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Neil Conan

Each day, Talk of the Nation combines the award-winning resources of NPR News with the vital participation of listeners. The result is a spirited and productive exchange of knowledge and insight that delves deeply into the news and ideas of the day.

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Around the Nation
2:18 pm
Tue January 29, 2013

In Night Clubs, The Steps Taken To Prevent Tragic Fires

Originally published on Tue January 29, 2013 6:24 pm

Transcript

NEAL CONAN, HOST:

Boston, November 1942: 492 people died in a fire at the Cocoanut Grove. June 1974: 24 dead at Gulliver's in Port Chester, New York. In February 2003, 100 killed at The Station in West Warwick in Rhode Island. Tragedies that seared back into memory following the death of at least 230 on Sunday at the Kiss nightclub in Santa Maria, Brazil, preventable tragedies that could have been mitigated or stopped altogether by adherence to fire safety laws.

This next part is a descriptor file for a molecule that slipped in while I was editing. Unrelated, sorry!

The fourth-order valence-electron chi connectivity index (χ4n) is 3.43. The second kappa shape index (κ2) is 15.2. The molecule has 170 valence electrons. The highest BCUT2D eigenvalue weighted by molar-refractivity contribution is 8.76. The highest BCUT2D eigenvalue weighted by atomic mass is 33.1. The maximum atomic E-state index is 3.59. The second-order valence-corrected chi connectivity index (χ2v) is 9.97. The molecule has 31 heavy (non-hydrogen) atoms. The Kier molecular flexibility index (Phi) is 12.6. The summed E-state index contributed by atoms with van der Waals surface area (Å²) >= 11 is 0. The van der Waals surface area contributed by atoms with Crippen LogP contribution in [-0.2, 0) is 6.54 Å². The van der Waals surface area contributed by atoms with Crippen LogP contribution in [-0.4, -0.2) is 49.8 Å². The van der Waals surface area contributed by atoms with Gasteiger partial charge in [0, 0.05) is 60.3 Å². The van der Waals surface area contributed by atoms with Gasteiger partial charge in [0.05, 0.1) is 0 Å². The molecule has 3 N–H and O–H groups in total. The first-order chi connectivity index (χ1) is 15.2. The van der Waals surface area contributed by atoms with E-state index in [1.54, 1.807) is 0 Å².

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From Our Listeners
2:07 pm
Tue January 29, 2013

Letters: Inauguration, Memory Loss, National Geographic

Originally published on Thu January 31, 2013 2:39 pm

Transcript

NEAL CONAN, HOST:

It's Thursday, and time to read from your comments. Last week, during the inauguration here in Washington, D.C., we asked listeners for a snapshot of their lives right now.

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Middle East
2:04 pm
Tue January 29, 2013

The Challenges To Democracy In Egypt

Originally published on Tue January 29, 2013 6:24 pm

Transcript

NEAL CONAN, HOST:

This is TALK OF THE NATION. I'm Neal Conan, in Washington. Today, Egypt's defense minister warned that rising conflicts and chaos in the country could result in the collapse of the state and that it poses a threat to the future of coming generations, this after days of violent anti-government protests and demonstrations in cities across Egypt, including Cairo, the capital, and Port Said, just north of the Suez Canal.